|A pig in a poke for only $42!|
However, one major problem with a move from a lab stool to an armchair is journal access. Perennially a problem, even for scientists at major universities, it is exceedingly so once one looses affiliation. I feel it is one of the biggest problems with the field today.
For those lay-folk who are not familiar, journal access is online access to articles in scientific journals. Besides a few scattered open-source titles, the majority of publications are behind huge paywalls. As in, you have to pay US $35.00 or so to see one article, if you're not fortunate enough to have access through your university's or institution's subscription.
Typically the most one can get for free is the abstract, which is like the movie description on your DVR, and about as useful. Also, each article is only published in a single journal, so even if you have some journal access there are usually articles out there you can't access. Just like all those movies you want to stream but you can't.
Also the obvious refuges one would think would have access have poor to no access: Public libraries have superficial access if any, and alumni have little or no access (or atleast my Ivy League diploma doesn't get me anywhere).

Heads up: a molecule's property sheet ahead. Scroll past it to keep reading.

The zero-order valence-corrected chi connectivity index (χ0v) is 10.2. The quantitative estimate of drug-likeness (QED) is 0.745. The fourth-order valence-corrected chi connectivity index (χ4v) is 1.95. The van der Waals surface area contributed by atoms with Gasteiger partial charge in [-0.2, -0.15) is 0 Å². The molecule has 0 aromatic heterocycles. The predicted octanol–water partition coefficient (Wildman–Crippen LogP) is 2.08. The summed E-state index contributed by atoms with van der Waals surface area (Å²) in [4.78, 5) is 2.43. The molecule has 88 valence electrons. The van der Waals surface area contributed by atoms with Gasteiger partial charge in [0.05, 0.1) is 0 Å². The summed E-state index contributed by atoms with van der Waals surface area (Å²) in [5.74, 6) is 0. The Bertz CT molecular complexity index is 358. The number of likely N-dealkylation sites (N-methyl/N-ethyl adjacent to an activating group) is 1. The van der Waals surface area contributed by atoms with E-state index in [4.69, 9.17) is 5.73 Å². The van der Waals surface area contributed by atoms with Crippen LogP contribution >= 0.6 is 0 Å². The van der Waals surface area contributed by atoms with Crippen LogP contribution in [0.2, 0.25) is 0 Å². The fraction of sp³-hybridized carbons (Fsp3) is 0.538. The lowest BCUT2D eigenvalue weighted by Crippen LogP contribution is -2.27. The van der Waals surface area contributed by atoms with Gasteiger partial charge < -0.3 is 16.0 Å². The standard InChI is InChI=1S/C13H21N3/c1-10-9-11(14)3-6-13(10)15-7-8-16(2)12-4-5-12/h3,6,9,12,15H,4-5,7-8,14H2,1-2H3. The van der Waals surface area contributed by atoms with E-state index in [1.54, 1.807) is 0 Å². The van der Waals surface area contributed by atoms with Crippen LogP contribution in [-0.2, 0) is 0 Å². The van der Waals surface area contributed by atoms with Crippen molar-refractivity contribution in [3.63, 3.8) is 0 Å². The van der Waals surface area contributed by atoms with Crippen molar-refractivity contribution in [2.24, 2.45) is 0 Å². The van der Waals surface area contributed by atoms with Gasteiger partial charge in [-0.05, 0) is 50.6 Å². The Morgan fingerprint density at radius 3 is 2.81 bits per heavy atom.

And before you ask why I don't bother my old coworkers, it's because they're either too busy working 14 hour days, or they will run into the same nonsense as I do.
So this is a problem, but is it really that big of a deal? I think so, because we need the public to know what we do. We must have our results and methods be transparent and accessible to all. We can complain all we want about how a newspaper article exaggerated, misrepresented, or otherwise misinformed the public. Yet if the public has no other source of information and cannot go to the source, should we be surprised? This is but an extension of the ivory tower, and although it may not be entirely to blame for distrust and ignorance of evolution or global climate change, it certainly cannot be helping.